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Fb2 Here's Luck (Prion Humour Classics) ePub

by Lennie Lower

Category: World Literature
Subcategory: Fiction
Author: Lennie Lower
ISBN: 1853754285
ISBN13: 978-1853754289
Language: English
Publisher: Prion (April 1, 2001)
Pages: 286
Fb2 eBook: 1529 kb
ePub eBook: 1452 kb
Digital formats: lrf lit lrf mbr

Prion Humour Classics.

Prion Humour Classics. Prion Humour Classics are a series of small-format hardback novels published by Prion Books in the UK published by Barry Winkleman.

FREE shipping on qualifying offers. This riotously funny book is also consistently surprising. Just when you think you have the rhythm of the humor down pat, Lennie Lower strikes a different path

FREE shipping on qualifying offers. Gonna back all the winners? asked Mr Slatter pleasantly. Or as pleasantly as he could. He was not the type of man I usually associate with. He was tall and very broad about the shoulders. Just when you think you have the rhythm of the humor down pat, Lennie Lower strikes a different path. Ostensibly, this is a rowdy book about a hard-drinking, somewhat misogynist Aussie good old boy and his ne'er-do-well son, who - suddenly freed of any female oversight - gamble, tussle, smoke and drink to glorious excess. Here's Luck by. Lennie Lower. A collection of classic funny books written over the last 150 years, published by Prion Books in 2000 & 2001. A book’s total score is based on multiple factors, including the number of people who have voted for it and how highly those voters ranked the book. score: 82, and 1 person voted.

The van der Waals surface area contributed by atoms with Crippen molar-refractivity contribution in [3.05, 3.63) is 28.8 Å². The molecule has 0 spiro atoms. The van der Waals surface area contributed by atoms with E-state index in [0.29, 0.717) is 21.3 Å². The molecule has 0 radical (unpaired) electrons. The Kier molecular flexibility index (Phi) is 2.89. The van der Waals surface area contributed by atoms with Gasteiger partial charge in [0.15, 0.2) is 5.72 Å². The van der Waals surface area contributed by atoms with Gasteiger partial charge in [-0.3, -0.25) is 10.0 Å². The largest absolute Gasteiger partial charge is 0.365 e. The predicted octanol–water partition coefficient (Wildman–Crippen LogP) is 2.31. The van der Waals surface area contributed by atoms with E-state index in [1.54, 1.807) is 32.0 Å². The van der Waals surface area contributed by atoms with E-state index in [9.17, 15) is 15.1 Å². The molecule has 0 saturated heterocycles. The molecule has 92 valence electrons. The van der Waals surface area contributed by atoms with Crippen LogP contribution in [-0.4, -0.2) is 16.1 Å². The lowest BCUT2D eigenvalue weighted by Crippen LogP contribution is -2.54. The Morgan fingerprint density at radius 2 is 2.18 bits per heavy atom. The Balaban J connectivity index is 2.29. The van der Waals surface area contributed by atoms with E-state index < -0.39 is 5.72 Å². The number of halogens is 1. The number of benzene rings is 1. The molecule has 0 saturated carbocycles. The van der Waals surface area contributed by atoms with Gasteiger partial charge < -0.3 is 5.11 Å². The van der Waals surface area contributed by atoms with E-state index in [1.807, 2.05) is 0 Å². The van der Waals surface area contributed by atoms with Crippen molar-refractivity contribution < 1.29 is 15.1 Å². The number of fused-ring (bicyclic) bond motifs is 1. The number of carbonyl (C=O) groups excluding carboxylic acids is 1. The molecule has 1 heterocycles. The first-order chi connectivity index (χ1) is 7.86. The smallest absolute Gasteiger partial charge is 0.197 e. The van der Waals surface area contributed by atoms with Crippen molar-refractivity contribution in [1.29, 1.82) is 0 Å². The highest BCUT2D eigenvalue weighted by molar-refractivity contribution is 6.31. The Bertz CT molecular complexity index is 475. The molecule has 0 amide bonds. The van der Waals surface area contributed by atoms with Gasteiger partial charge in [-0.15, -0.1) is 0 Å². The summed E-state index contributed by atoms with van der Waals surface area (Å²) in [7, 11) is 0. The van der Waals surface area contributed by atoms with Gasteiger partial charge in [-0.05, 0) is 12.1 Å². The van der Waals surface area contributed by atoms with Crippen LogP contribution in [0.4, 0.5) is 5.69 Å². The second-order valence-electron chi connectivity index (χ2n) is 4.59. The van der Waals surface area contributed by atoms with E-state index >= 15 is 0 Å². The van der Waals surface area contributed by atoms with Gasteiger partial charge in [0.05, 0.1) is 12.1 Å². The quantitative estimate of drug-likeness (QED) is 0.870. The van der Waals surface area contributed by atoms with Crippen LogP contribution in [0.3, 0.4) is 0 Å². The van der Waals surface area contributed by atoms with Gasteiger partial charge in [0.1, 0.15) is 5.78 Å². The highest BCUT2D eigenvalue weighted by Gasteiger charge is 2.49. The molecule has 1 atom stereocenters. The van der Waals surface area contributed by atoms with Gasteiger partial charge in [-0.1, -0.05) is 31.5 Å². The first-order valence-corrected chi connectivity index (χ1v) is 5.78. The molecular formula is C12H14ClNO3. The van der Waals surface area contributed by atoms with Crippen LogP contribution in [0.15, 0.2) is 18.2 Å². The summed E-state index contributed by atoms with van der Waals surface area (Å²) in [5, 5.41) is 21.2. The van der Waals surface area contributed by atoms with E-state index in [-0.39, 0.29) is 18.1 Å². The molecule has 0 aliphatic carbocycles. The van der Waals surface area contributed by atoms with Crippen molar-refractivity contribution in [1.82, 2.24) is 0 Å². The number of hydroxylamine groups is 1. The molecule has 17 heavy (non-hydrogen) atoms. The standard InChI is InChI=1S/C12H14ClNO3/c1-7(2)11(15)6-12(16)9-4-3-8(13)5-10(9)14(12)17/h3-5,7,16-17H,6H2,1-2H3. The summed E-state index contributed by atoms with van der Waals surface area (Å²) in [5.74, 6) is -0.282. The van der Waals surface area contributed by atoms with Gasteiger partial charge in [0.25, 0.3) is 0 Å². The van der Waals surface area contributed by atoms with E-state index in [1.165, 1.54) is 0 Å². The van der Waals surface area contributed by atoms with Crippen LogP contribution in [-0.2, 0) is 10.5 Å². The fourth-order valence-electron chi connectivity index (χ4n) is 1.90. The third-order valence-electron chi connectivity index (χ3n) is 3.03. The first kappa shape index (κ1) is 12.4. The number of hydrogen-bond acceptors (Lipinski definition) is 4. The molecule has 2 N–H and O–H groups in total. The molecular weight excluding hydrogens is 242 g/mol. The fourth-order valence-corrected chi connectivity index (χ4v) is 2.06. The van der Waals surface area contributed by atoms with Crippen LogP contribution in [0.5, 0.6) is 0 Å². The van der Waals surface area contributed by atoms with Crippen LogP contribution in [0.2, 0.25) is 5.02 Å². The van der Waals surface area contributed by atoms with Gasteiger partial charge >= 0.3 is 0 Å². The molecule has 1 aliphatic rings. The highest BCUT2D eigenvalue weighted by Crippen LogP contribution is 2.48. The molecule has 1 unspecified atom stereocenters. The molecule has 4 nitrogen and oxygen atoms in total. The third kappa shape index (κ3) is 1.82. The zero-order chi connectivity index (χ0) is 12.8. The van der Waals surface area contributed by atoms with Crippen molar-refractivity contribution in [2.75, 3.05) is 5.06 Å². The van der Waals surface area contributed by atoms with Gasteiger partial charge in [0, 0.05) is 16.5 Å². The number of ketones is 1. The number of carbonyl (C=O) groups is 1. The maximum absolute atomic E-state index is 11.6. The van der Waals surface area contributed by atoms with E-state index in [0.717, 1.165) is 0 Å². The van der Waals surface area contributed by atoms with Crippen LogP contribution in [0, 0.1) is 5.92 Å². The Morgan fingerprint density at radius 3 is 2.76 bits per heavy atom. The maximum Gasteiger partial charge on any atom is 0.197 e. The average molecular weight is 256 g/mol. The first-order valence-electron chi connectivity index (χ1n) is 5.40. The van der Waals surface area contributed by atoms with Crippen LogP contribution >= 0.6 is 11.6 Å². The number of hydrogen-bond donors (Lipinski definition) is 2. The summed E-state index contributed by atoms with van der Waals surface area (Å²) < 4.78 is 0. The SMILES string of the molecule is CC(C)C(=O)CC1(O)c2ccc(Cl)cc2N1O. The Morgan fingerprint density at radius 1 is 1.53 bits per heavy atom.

Prion Humour Classics are a series of small-format hardback novels published by Prion Books in the UK published by Barry Winkleman. Introduction by. Published. Originally published. The Biography of a Cad. A. G. Macdonnell.

Here's luck, Lennie Lower ; with a new introduction by James Scanlon Prion London 2001. Australian/Harvard Citation. 2001, Here's luck, Lennie Lower ; with a new introduction by James Scanlon Prion London.

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Are you sure you want to remove Here's Luck (Prion Humour Classics) from your list? Here's Luck (Prion Humour Classics).

Still considered one of Australia's funniest books ever, Here's Luck is Lennie Lower's most inspired lunacy. A wild and uproarious masterpiece set in Sydney during the early depression years, it follows the hilarious exploits of its hero and narrator, Jack Gudgeon

Still considered one of Australia's funniest books ever, Here's Luck is Lennie Lower's most inspired lunacy. A wild and uproarious masterpiece set in Sydney during the early depression years, it follows the hilarious exploits of its hero and narrator, Jack Gudgeon. Deserted by his long-suffering wife and gorgon-like sister-in-law, Gudgeon and his dreamy, disaster-prone teenage son, Stanley, manage to stumble into a never-ending series of adventures and catastrophes from which they invariably emerge with monumental hangovers.

Here's Luck!" is an Australian comedy classic.

Caudle's Curtain Lectures (Prion Humour Classics) - New Book Jerrold, Dougl. Humour: Collections & General. Prion Humour Classics S. 73. 0 rub. + p&p. Beerbohm, Max, Seven Men and Two Others (Prion humour classics), Like New, Hardc. 53. 2 rub. + 48. 6 rub p&p. Pagination.

Residing in a run-down Sydney suburb during the Depression, Jack Gudgeon, age 48, is a male chauvinist, money-owing cynic, layabout, and barroom philosopher. His wife, Agatha, having had more than she can take, has finally walked out on him. With Jack and his equally unreliable adolescent son, Stanley, left to fend for themselves, pandemonium ensues. Full of sardonic wit and mad capers, father and son blaze a trail of drunken chaos through the city's pubs, clubs, race courses, and their own increasingly battered home. Along the way, they fall in with a weird and wondrous assortment of lowlife characters who turn up to enliven the kind of party that Mr. Gudgeon invariably intends to be a "quiet, respectable turnout," but which, somehow, never is.
Comments to eBook Here's Luck (Prion Humour Classics)
Gio